1. John Henry

    For such a straight forward article this has generated some very interesting comments. Most of which are not related to the article.

  2. Paul Kyl

    Everyone is an expert on Lnkd, including bogus members.

    Then there’s the 10 Billion SPAMs or more per week lnkd sends out.

    90% plus of lnkd ‘s members do not visit the site once per week if at all.

    Premium membership ? Someone earning $500 a month in India is prepared
    to pay $50 per month to join a garbage site ?

    What about the daily Pump and Dump useless headlines Lnkd is paying
    media types to write up for lnkd ?

  3. Tom Laird

    Put into context, here’s what this amounts to: opportunity.

    The majority of LinkedIn users are there for a reason; to find, get, promote and provide business opportunities. Period. And adding more useful content adds to that function.

    LinkedIn is a social media platform in form, but really a business platform in function.

    Me? I like that. Cut to the chase. Be there for reason. Get or give what you need. Move on to your next need or process.

    The value in LinkedIn is in providing a hub for building a network of connections and a capability to apply a certain focus, along with pertinent content.

    That is my expectation. That is what I get. And that is why I come back.

    It works for me.

  4. Ric Dalpay

    You Said: “the company takes the information that consumers upload…allowing corporate…. human resources…to … track responses, and monitor candidates …”

    I SAY: Linkedin is positioned to cherry pick Political Allies, rather than competent labor, represented by the AFL-CIO.
    – Ric Dalpay

  5. Mir Asraful

    I’ll just put it out there: I don’t like the concept of job search. I vote for the term being eliminated from our lexicon, and replace with “job find.” How would it feel if the right people and the right opportunities came to you? I’m not talking about magic. I’m talking about positioning yourself the right way so that you attract those right opportunities. Magnetizing your audience and magnetizing your opportunities is the next secret to successful LinkedIn job search.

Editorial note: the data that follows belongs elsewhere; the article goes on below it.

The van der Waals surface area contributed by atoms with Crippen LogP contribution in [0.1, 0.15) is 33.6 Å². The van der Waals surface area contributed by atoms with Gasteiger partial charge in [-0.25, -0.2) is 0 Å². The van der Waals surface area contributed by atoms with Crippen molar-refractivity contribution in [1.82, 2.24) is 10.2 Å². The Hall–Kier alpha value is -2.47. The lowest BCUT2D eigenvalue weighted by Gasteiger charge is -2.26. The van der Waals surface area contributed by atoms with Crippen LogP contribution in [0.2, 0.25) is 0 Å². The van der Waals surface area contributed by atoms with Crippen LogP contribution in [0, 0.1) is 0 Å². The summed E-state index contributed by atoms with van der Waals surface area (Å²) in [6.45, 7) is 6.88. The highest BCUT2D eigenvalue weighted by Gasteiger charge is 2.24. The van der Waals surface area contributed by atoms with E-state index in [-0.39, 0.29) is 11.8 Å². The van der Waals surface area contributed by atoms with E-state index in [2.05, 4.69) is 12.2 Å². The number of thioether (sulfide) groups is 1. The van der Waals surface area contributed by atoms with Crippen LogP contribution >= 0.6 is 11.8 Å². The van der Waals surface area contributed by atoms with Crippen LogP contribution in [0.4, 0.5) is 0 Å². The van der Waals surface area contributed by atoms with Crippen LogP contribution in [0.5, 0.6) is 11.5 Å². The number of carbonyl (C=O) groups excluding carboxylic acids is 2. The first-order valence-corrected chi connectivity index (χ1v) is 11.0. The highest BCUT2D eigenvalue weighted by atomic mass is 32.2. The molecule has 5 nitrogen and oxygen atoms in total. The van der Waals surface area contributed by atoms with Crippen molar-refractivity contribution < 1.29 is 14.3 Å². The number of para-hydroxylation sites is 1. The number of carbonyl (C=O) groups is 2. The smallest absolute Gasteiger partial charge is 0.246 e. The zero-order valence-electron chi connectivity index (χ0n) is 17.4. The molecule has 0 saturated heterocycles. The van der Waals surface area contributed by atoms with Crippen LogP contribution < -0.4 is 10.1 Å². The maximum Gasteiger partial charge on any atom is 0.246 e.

Most candidates are currently doing the opposite of magnetizing. Think about this: going uphill is hard, right? Pushing a boulder while you’re going uphill would be even harder, no? All that pushing is what most people do in the job search. You’re pushing yourself out there, blasting your resume out to companies, and bothering recruiters you don’t really know, who are likely not in an industry relevant to you, and who don’t know of anything open for which you could be a match. Instead, magnetize. Attract. Position and optimize your LinkedIn profile so that when employers and recruiters search for someone with your particular brand of expertise, you appear high in the search results. We have a full presentation on how to magnetize in our free webinar
    Magnetizing, instead of pushing, is critically important for several reasons. First, the recruiter initially approaching you will likely spark a much more beneficial scenario than you approaching him. The person’s not approaching you just to chat. He’s selecting you because he thinks you may be a match for an open opportunity he has right now. Second, the entire act of magnetizing is simply empowering. Gone are the feelings of frustration, repeatedly being ignored, and continually getting rejected. Instead, the right recruiters seek you out.

    So create your account

  6. indichas

    I find a certain irony in the fact that Yahoo! is trying to shed it’s image as a media company and is trying to become known as a ‘tech’ company, while LinkedIn is busy beating a path to become a media hub. As far as news sites go, I use BBC, CNN, PBS and I find most of the ‘influencer’ posts on LinkedIn to be Shill, Fill, and Redundant. Sometimes there are noteworthy pieces that are well-written on the site.

    • Paul Kyl

      Yahoo became a media company under Jeff Weiner, then VP at Yahoo, and now surprise, surprise, CEO at Lnkd.

      Lnkd is a media company generating 10 Billion SPAMs a week.
      I don’t know of a bigger Ponzi scheme company than Lnkd.
      So called 225 Million membership of which 90% plus are dormant.

      Then there’s relentless insider selling to the tune of $1.7 Billion profit since IPO.

      Yea, Lnkd is going to $300 , that’s why insiders are selling each and every week before it gets to $300, right ?

  7. Somewhat unrelated but maybe an idea for another post some day:

    When you subscribe to Linkedin you receive a couple of “credits”, every month, that you can use to contact folks out of your network — it’s something you’d have to pay $10/each if you didn’t have a subscription.

    If you decide to take a break from your subscription, ALL of the credits you accumulated over the months or years are deleted.

    I had 20+ credits ($200+worth)…and after having spent $500 over 12 months on the subscription…I decided to take a break from it. I lost all of my credits.

    This experience has made me so angry that I no longer care to subscribe to their service again.